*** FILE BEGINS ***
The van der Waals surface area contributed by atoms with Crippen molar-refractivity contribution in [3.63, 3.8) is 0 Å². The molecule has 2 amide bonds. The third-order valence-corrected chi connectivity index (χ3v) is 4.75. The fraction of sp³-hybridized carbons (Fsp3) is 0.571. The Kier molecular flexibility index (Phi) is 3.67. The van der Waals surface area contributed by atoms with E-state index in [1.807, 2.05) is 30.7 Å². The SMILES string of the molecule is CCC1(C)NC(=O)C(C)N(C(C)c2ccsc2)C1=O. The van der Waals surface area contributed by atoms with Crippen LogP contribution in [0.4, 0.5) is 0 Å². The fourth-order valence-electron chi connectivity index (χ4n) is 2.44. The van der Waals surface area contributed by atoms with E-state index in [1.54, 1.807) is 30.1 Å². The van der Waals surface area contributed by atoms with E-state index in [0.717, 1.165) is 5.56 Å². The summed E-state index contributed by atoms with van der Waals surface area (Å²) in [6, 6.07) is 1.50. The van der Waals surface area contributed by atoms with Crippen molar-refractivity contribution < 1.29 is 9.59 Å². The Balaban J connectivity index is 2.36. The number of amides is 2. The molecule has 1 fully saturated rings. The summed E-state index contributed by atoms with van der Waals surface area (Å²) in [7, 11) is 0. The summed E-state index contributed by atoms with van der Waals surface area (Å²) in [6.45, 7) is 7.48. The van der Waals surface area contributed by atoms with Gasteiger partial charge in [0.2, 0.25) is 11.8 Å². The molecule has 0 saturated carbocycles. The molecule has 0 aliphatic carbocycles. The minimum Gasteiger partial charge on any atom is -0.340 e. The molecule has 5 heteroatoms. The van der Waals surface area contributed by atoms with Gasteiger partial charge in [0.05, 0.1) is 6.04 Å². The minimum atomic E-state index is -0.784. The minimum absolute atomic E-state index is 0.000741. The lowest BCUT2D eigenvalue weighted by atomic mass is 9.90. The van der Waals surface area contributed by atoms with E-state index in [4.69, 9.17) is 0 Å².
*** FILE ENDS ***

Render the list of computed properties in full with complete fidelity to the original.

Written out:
The van der Waals surface area contributed by atoms with Crippen molar-refractivity contribution in [3.63, 3.8) is 0 Å². The molecule has 2 amide bonds. The third-order valence-corrected chi connectivity index (χ3v) is 4.75. The fraction of sp³-hybridized carbons (Fsp3) is 0.571. The Kier molecular flexibility index (Phi) is 3.67. The van der Waals surface area contributed by atoms with E-state index in [1.807, 2.05) is 30.7 Å². The SMILES string of the molecule is CCC1(C)NC(=O)C(C)N(C(C)c2ccsc2)C1=O. The van der Waals surface area contributed by atoms with Crippen LogP contribution in [0.4, 0.5) is 0 Å². The fourth-order valence-electron chi connectivity index (χ4n) is 2.44. The van der Waals surface area contributed by atoms with E-state index in [1.54, 1.807) is 30.1 Å². The van der Waals surface area contributed by atoms with E-state index in [0.717, 1.165) is 5.56 Å². The summed E-state index contributed by atoms with van der Waals surface area (Å²) in [6, 6.07) is 1.50. The van der Waals surface area contributed by atoms with Crippen molar-refractivity contribution < 1.29 is 9.59 Å². The Balaban J connectivity index is 2.36. The number of amides is 2. The molecule has 1 fully saturated rings. The summed E-state index contributed by atoms with van der Waals surface area (Å²) in [7, 11) is 0. The summed E-state index contributed by atoms with van der Waals surface area (Å²) in [6.45, 7) is 7.48. The van der Waals surface area contributed by atoms with Gasteiger partial charge in [0.2, 0.25) is 11.8 Å². The molecule has 0 saturated carbocycles. The molecule has 0 aliphatic carbocycles. The minimum Gasteiger partial charge on any atom is -0.340 e. The molecule has 5 heteroatoms. The van der Waals surface area contributed by atoms with Gasteiger partial charge in [0.05, 0.1) is 6.04 Å². The minimum atomic E-state index is -0.784. The minimum absolute atomic E-state index is 0.000741. The lowest BCUT2D eigenvalue weighted by atomic mass is 9.90. The van der Waals surface area contributed by atoms with E-state index in [4.69, 9.17) is 0 Å².